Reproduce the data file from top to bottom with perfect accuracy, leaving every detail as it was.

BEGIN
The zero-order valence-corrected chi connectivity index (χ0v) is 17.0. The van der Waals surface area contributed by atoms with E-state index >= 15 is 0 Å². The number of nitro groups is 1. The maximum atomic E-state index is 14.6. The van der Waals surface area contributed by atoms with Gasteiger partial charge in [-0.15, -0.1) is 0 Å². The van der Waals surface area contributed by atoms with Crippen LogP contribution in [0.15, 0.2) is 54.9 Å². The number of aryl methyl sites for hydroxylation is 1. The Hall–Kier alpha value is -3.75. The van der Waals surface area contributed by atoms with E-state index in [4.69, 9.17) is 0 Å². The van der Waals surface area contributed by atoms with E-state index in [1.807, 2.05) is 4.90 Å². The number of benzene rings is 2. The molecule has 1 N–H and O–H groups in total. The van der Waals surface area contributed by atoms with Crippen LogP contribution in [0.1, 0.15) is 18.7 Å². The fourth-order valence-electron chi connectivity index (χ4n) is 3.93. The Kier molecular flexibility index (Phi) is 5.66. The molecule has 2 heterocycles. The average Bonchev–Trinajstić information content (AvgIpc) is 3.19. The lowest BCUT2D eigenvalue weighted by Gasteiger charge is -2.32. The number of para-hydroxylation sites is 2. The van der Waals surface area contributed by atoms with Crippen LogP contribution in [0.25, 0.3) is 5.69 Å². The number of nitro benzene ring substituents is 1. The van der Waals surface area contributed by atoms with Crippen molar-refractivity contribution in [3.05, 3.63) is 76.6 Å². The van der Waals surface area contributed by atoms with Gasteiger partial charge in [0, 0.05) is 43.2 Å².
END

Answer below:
The zero-order valence-corrected chi connectivity index (χ0v) is 17.0. The van der Waals surface area contributed by atoms with E-state index >= 15 is 0 Å². The number of nitro groups is 1. The maximum atomic E-state index is 14.6. The van der Waals surface area contributed by atoms with Gasteiger partial charge in [-0.15, -0.1) is 0 Å². The van der Waals surface area contributed by atoms with Crippen LogP contribution in [0.15, 0.2) is 54.9 Å². The number of aryl methyl sites for hydroxylation is 1. The Hall–Kier alpha value is -3.75. The van der Waals surface area contributed by atoms with E-state index in [4.69, 9.17) is 0 Å². The van der Waals surface area contributed by atoms with E-state index in [1.807, 2.05) is 4.90 Å². The number of benzene rings is 2. The molecule has 1 N–H and O–H groups in total. The van der Waals surface area contributed by atoms with Crippen LogP contribution in [0.1, 0.15) is 18.7 Å². The fourth-order valence-electron chi connectivity index (χ4n) is 3.93. The Kier molecular flexibility index (Phi) is 5.66. The molecule has 2 heterocycles. The average Bonchev–Trinajstić information content (AvgIpc) is 3.19. The lowest BCUT2D eigenvalue weighted by Gasteiger charge is -2.32. The number of para-hydroxylation sites is 2. The van der Waals surface area contributed by atoms with Crippen LogP contribution in [0.25, 0.3) is 5.69 Å². The number of nitro benzene ring substituents is 1. The van der Waals surface area contributed by atoms with Crippen molar-refractivity contribution in [3.05, 3.63) is 76.6 Å². The van der Waals surface area contributed by atoms with Gasteiger partial charge in [0, 0.05) is 43.2 Å².